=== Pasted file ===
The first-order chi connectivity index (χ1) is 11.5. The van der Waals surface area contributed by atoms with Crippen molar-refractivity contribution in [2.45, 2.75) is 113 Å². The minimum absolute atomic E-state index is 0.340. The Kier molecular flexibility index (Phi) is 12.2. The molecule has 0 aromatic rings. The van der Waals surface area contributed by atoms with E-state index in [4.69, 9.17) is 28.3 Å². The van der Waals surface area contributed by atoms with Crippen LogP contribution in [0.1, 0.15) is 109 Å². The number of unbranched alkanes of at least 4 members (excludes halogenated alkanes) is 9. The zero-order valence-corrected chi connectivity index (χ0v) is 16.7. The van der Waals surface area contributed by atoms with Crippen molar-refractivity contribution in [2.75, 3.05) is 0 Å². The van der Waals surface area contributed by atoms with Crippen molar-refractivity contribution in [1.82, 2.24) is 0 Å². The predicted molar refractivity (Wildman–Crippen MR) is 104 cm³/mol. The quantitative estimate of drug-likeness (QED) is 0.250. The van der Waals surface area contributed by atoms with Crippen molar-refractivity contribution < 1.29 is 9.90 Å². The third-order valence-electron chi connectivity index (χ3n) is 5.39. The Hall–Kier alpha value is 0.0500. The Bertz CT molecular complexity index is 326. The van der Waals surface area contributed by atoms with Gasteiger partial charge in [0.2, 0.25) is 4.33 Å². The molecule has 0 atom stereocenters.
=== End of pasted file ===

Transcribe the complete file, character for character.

The first-order chi connectivity index (χ1) is 11.5. The van der Waals surface area contributed by atoms with Crippen molar-refractivity contribution in [2.45, 2.75) is 113 Å². The minimum absolute atomic E-state index is 0.340. The Kier molecular flexibility index (Phi) is 12.2. The molecule has 0 aromatic rings. The van der Waals surface area contributed by atoms with E-state index in [4.69, 9.17) is 28.3 Å². The van der Waals surface area contributed by atoms with Crippen LogP contribution in [0.1, 0.15) is 109 Å². The number of unbranched alkanes of at least 4 members (excludes halogenated alkanes) is 9. The zero-order valence-corrected chi connectivity index (χ0v) is 16.7. The van der Waals surface area contributed by atoms with Crippen molar-refractivity contribution in [2.75, 3.05) is 0 Å². The van der Waals surface area contributed by atoms with Crippen molar-refractivity contribution in [1.82, 2.24) is 0 Å². The predicted molar refractivity (Wildman–Crippen MR) is 104 cm³/mol. The quantitative estimate of drug-likeness (QED) is 0.250. The van der Waals surface area contributed by atoms with Crippen molar-refractivity contribution < 1.29 is 9.90 Å². The third-order valence-electron chi connectivity index (χ3n) is 5.39. The Hall–Kier alpha value is 0.0500. The Bertz CT molecular complexity index is 326. The van der Waals surface area contributed by atoms with Gasteiger partial charge in [0.2, 0.25) is 4.33 Å². The molecule has 0 atom stereocenters.